Last week’s poll: The UK’s approach to carbon capture and storage

Engineer readers are split on how the UK should approach carbon capture and storage

We received 348 responses to our poll last week on CCS, a technology which has fallen from the spotlight somewhat over the past year. The largest response was from people who believed the government should reinstate support for projects to demonstrate the technology; with 42 per cent of voters. However, this group was outnumbered by readers voting for the two options opposing full government support for the technology. A total of 44 per cent voted for these options, with 23 per cent saying that development of CCS should be purely commercial, and 21 per cent saying that the government should fund only fundamental research related to the technology. An unusually large proportion, 14 per cent, declined to pick an option.

chart10/9/17

These split opinions were also reflected in the comments section, where several people’s remarks asked whether energy storage, rather than carbon storage, might be a better target for government support. “Let’s focus on implementing dispatchable renewables, using thermal storage. Thermal storage, using molten salt, is a technology already proven on a large scale, and is a fraction of the cost of battery storage. All it needs is funding!” said Rob Brunswick. “The issue of energy storage is interesting in its own right and for thermal based sources of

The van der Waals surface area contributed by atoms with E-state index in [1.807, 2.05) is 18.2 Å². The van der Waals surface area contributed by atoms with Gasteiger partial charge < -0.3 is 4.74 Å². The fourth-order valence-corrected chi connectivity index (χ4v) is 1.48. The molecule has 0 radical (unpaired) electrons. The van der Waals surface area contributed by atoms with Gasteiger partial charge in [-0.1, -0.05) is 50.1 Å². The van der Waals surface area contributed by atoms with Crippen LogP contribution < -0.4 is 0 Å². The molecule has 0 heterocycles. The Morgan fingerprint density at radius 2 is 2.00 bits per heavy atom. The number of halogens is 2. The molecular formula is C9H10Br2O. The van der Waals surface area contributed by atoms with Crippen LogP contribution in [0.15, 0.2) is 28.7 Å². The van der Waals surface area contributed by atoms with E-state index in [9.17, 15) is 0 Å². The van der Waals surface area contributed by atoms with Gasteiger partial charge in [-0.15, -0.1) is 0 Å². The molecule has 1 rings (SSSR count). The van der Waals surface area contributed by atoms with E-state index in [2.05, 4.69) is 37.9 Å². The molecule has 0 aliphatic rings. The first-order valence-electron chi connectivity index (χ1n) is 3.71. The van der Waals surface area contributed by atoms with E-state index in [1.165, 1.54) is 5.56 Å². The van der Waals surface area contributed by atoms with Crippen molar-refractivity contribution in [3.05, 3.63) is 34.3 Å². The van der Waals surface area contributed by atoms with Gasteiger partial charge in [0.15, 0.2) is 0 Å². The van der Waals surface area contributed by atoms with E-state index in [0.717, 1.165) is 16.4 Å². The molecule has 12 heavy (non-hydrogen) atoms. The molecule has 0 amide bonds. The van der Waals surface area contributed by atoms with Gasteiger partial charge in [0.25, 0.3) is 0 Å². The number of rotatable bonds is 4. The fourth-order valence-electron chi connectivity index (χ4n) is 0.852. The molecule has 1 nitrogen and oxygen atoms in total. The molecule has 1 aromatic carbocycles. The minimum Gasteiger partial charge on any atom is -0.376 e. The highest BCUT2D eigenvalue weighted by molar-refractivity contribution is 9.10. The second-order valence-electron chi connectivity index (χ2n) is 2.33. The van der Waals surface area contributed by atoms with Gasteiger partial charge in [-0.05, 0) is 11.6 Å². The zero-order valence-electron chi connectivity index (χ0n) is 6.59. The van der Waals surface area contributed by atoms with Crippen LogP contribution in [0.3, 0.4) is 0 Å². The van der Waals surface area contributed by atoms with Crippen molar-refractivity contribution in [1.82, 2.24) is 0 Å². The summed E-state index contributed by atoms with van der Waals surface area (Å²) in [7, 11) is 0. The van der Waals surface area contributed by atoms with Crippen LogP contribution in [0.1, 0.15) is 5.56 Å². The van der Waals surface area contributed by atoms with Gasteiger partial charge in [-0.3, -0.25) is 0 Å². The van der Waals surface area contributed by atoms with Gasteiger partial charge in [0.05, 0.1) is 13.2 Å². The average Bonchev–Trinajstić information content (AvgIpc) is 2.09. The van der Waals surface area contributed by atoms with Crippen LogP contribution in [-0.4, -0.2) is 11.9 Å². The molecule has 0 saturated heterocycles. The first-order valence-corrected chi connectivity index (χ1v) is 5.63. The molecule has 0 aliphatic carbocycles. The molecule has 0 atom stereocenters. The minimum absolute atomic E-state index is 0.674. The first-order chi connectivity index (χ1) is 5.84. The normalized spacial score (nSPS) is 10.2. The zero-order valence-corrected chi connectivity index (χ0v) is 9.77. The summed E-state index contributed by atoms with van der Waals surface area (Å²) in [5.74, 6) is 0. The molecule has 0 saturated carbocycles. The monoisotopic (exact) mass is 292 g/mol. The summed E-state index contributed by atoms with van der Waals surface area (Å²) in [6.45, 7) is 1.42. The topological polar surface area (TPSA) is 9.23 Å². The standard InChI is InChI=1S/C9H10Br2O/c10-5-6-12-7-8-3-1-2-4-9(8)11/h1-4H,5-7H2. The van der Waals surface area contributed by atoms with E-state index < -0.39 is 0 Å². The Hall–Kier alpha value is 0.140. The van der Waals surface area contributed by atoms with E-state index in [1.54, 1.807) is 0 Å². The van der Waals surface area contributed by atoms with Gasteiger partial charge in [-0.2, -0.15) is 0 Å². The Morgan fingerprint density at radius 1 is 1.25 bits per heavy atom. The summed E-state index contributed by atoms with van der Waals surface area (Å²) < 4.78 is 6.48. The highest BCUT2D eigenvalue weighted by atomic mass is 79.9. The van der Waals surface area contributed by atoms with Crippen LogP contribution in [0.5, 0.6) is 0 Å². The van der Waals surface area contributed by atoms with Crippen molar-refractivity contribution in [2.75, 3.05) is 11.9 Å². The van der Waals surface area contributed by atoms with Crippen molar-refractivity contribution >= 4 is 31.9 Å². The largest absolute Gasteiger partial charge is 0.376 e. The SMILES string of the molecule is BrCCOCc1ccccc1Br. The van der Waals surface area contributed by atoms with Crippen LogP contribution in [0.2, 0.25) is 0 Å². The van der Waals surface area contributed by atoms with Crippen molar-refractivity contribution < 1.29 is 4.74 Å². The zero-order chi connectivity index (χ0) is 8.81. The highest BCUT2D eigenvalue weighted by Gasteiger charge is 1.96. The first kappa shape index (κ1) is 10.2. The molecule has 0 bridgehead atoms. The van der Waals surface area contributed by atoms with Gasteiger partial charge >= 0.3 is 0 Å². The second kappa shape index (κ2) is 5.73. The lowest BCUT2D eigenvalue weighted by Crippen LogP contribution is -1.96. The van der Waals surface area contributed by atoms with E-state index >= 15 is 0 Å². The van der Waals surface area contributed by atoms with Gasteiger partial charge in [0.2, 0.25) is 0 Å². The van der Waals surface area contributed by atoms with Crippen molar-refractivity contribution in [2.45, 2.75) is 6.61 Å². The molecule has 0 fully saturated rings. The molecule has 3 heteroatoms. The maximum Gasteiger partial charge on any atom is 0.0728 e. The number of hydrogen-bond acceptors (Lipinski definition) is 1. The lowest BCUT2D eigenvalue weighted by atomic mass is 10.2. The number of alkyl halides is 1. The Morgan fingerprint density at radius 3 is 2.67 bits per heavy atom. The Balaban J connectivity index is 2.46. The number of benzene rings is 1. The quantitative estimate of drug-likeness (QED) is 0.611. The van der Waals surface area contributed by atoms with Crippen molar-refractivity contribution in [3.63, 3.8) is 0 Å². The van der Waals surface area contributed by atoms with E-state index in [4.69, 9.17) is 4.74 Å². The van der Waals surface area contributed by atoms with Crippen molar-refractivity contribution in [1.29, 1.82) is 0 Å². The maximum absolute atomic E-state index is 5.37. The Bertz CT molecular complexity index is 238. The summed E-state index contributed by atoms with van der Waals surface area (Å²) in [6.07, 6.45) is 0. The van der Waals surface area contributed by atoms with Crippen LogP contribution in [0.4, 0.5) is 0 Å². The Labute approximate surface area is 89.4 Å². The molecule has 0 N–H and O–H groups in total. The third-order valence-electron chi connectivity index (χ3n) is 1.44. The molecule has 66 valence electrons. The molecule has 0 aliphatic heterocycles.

“The issue of energy storage is interesting in its own right and for thermal based sources of energy/electricity (such as nuclear reactors & solar thermal) large-scale energy storage would be useful — but for smaller scale (domestic or local) would require advances in insulation manufacture,” said Julian Spence.

“CCS is a pointless, expensive technology that is a dead end. Any money that might be wasted investigating this could be better spent on truly green technology — and planting trees!” commented a reader using the screen name 20 Cent. Tree-planting, a recognised method of natural carbon capture, was also mentioned by other commenters, although Jack Broughton, who does not believe that CO2 has a significant greenhouse effect, came up with the novel idea of storing trees in underground caverns where they would turn into hydrocarbons.

Other commenters were more supportive of CCS. “The oil industry, in particular, has made a fortune on the back of polluting fuels. Therefore, it makes sense for the fossil fuel industries to find and fund a solution for CCS. It’s entirely in their interest to find a solution if they are to continue in their business,” said Steve, who also noted that the best solution for greening the economy was to switch power generation to nuclear, and that government funding would be better directed at developing small modular reactor technology. “The UK government should be supporting carbon capture and utilization (CCU) instead. Rather than treating CO2 as waste, as is the case with CCS, the CCU process converts it into commercially viable products such as bio-oils, chemicals, fertilisers and fuels,” commented Richard H.

Please continue to send us your opinions on this subject.